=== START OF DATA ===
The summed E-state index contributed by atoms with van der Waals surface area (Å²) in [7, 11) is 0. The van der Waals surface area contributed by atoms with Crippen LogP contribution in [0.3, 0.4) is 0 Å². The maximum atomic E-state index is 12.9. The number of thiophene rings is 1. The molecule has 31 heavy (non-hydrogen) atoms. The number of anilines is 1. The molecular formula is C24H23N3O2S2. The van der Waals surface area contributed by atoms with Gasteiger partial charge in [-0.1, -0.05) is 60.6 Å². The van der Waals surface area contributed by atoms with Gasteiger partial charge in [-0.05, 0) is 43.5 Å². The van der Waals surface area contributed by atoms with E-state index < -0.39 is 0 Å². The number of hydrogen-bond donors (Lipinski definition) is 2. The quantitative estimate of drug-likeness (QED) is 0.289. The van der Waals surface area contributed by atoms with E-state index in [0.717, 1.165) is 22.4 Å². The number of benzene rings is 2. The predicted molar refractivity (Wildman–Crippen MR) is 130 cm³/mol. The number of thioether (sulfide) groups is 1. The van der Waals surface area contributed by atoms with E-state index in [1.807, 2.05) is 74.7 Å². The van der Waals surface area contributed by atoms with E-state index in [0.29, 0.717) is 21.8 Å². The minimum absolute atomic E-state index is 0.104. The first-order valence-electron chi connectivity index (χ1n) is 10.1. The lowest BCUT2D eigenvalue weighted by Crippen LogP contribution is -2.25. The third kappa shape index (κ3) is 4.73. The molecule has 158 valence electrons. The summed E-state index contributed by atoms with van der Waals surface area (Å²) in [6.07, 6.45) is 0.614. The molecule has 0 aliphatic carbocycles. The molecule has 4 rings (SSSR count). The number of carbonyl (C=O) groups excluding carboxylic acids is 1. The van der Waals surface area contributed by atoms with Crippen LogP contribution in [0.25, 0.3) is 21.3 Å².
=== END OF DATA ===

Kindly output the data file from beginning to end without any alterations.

The summed E-state index contributed by atoms with van der Waals surface area (Å²) in [7, 11) is 0. The van der Waals surface area contributed by atoms with Crippen LogP contribution in [0.3, 0.4) is 0 Å². The maximum atomic E-state index is 12.9. The number of thiophene rings is 1. The molecule has 31 heavy (non-hydrogen) atoms. The number of anilines is 1. The molecular formula is C24H23N3O2S2. The van der Waals surface area contributed by atoms with Gasteiger partial charge in [-0.1, -0.05) is 60.6 Å². The van der Waals surface area contributed by atoms with Gasteiger partial charge in [-0.05, 0) is 43.5 Å². The van der Waals surface area contributed by atoms with E-state index < -0.39 is 0 Å². The number of hydrogen-bond donors (Lipinski definition) is 2. The quantitative estimate of drug-likeness (QED) is 0.289. The van der Waals surface area contributed by atoms with E-state index in [0.717, 1.165) is 22.4 Å². The number of benzene rings is 2. The predicted molar refractivity (Wildman–Crippen MR) is 130 cm³/mol. The number of thioether (sulfide) groups is 1. The van der Waals surface area contributed by atoms with E-state index in [1.807, 2.05) is 74.7 Å². The van der Waals surface area contributed by atoms with E-state index in [0.29, 0.717) is 21.8 Å². The minimum absolute atomic E-state index is 0.104. The first-order valence-electron chi connectivity index (χ1n) is 10.1. The lowest BCUT2D eigenvalue weighted by Crippen LogP contribution is -2.25. The third kappa shape index (κ3) is 4.73. The molecule has 158 valence electrons. The summed E-state index contributed by atoms with van der Waals surface area (Å²) in [6.07, 6.45) is 0.614. The molecule has 0 aliphatic carbocycles. The molecule has 4 rings (SSSR count). The number of carbonyl (C=O) groups excluding carboxylic acids is 1. The van der Waals surface area contributed by atoms with Crippen LogP contribution in [0.25, 0.3) is 21.3 Å².